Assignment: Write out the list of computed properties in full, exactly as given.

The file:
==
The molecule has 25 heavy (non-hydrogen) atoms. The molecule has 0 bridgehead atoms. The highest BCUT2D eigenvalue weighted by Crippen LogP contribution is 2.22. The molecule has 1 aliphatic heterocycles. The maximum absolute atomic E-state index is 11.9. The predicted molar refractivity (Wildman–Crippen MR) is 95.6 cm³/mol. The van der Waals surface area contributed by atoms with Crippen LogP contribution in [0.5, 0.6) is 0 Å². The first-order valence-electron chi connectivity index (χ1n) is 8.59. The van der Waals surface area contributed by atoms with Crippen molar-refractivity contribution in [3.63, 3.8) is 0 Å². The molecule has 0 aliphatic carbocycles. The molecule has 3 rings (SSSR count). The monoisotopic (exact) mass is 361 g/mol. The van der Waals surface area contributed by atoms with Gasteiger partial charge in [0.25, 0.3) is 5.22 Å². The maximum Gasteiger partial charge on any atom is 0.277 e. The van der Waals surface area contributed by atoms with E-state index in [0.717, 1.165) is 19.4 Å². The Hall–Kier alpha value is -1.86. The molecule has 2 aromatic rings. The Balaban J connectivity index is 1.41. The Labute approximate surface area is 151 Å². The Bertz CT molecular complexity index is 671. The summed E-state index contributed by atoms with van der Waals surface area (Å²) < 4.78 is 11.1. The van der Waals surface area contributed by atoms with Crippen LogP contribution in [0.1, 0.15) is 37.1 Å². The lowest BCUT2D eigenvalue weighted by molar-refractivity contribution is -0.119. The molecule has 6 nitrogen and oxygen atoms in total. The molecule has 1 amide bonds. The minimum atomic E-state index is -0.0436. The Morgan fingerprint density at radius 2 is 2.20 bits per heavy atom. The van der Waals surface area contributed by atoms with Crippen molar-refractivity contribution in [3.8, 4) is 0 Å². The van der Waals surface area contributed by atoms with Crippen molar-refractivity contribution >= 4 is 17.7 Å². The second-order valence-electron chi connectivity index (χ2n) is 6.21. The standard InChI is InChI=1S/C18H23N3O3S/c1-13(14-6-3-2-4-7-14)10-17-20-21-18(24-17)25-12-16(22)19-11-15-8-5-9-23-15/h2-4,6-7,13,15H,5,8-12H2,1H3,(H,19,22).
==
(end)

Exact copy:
The molecule has 25 heavy (non-hydrogen) atoms. The molecule has 0 bridgehead atoms. The highest BCUT2D eigenvalue weighted by Crippen LogP contribution is 2.22. The molecule has 1 aliphatic heterocycles. The maximum absolute atomic E-state index is 11.9. The predicted molar refractivity (Wildman–Crippen MR) is 95.6 cm³/mol. The van der Waals surface area contributed by atoms with Crippen LogP contribution in [0.5, 0.6) is 0 Å². The first-order valence-electron chi connectivity index (χ1n) is 8.59. The van der Waals surface area contributed by atoms with Crippen molar-refractivity contribution in [3.63, 3.8) is 0 Å². The molecule has 0 aliphatic carbocycles. The molecule has 3 rings (SSSR count). The monoisotopic (exact) mass is 361 g/mol. The van der Waals surface area contributed by atoms with Gasteiger partial charge in [0.25, 0.3) is 5.22 Å². The maximum Gasteiger partial charge on any atom is 0.277 e. The van der Waals surface area contributed by atoms with E-state index in [0.717, 1.165) is 19.4 Å². The Hall–Kier alpha value is -1.86. The molecule has 2 aromatic rings. The Balaban J connectivity index is 1.41. The Labute approximate surface area is 151 Å². The Bertz CT molecular complexity index is 671. The summed E-state index contributed by atoms with van der Waals surface area (Å²) < 4.78 is 11.1. The van der Waals surface area contributed by atoms with Crippen LogP contribution in [0.1, 0.15) is 37.1 Å². The lowest BCUT2D eigenvalue weighted by molar-refractivity contribution is -0.119. The molecule has 6 nitrogen and oxygen atoms in total. The molecule has 1 amide bonds. The minimum atomic E-state index is -0.0436. The Morgan fingerprint density at radius 2 is 2.20 bits per heavy atom. The van der Waals surface area contributed by atoms with Crippen molar-refractivity contribution in [3.8, 4) is 0 Å². The van der Waals surface area contributed by atoms with Crippen molar-refractivity contribution >= 4 is 17.7 Å². The second-order valence-electron chi connectivity index (χ2n) is 6.21. The standard InChI is InChI=1S/C18H23N3O3S/c1-13(14-6-3-2-4-7-14)10-17-20-21-18(24-17)25-12-16(22)19-11-15-8-5-9-23-15/h2-4,6-7,13,15H,5,8-12H2,1H3,(H,19,22).